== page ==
Timing and foraging: Gibbon's scalar expectancy theory and optimal patch exploitation
Kacelnik A., Brunner D.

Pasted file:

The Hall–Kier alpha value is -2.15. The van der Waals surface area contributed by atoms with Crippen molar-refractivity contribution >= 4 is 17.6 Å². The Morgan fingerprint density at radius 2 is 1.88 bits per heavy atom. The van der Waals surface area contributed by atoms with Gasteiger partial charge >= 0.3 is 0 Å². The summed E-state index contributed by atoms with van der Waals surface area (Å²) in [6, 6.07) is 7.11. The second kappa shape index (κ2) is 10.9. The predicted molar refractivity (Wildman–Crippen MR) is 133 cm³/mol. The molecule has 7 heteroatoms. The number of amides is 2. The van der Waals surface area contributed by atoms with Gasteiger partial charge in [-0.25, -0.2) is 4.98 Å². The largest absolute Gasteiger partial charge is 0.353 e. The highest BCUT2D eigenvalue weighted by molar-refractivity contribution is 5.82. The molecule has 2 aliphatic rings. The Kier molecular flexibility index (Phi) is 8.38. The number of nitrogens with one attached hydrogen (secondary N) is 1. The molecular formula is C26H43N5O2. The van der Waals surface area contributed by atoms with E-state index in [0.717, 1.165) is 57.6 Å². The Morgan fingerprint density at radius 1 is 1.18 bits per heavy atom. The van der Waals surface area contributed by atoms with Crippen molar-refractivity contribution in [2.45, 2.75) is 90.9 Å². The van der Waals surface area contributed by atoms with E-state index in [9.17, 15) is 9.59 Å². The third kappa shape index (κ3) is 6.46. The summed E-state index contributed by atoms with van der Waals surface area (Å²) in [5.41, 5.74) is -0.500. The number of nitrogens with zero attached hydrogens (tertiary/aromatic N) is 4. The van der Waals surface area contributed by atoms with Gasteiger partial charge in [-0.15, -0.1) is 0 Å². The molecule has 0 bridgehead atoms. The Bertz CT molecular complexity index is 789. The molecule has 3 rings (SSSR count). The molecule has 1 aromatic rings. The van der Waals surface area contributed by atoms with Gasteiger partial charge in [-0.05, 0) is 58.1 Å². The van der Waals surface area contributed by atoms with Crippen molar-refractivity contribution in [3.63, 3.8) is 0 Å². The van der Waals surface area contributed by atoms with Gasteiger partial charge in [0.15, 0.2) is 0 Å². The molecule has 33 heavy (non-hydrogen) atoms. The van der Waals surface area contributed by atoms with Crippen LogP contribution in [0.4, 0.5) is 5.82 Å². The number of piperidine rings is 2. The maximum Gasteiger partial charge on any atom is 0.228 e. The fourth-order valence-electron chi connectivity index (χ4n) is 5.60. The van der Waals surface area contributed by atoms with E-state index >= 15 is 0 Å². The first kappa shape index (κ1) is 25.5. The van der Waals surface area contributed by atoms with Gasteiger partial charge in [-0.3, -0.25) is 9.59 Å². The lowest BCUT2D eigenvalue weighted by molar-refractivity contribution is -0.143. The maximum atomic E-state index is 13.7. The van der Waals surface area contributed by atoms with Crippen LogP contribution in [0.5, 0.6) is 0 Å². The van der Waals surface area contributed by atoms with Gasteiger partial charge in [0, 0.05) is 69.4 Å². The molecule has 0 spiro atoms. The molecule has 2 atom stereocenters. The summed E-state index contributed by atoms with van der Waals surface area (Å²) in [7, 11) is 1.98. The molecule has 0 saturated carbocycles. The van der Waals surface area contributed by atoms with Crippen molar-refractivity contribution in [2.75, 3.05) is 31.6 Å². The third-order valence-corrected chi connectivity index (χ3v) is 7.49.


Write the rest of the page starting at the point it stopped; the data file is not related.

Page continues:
We present a study that links optimal foraging theory (OFT) to behavioral timing. OFT's distinguishing feature is the use of models that compute the most advantageous behavior for a particular foraging problem and compare the optimal solution to empirical data with little reference to psychological processes. The study of behavioral timing, in contrast, emphasizes performance in relation to time, most often without strategic or functional considerations. In three experiments, reinforcer-maximizing behavior and timing performance are identified and related to each other. In all three experiments starlings work in a setting that simulates food patches separated by a flying distance between the two perches. The patches contain a variable and unpredictable number of reinforcers and deplete suddenly without signal. Before depletion, patches deliver food at fixed intervals (FI). Our main dependent variables are the times of occurrence of three behaviors: the "peak" in pecking rate (Peak), the time of the last peck before "giving in" (GIT), and the time for "moving on" to a new patch (MOT). We manipulate travel requirement (Experiment 1), level of deprivation and FI (Experiment 2), and size of reinforcers (Experiment 3). For OFT, Peak should equal the FI in all conditions while GIT and MOT should just exceed it. Behavioral timing and Scalar Expectancy Theory (SET) in particular predict a Peak at around the FI and a longer (unspecified) GIT, and make no prediction for MOT. We found that Peak was close to the FI and GIT was approximately 1.5 times longer, neither being affected by travel, hunger, or reinforcer size manipulations. MOT varied between 1.5 and just over 3 times the FI, was responsive to both travel time and the FI, and did not change when the reinforcer rate was manipulated. These results support the practice of producing models that explicitly separate information available to the subject from strategic use of this information. © 2002 Elsevier Science (USA).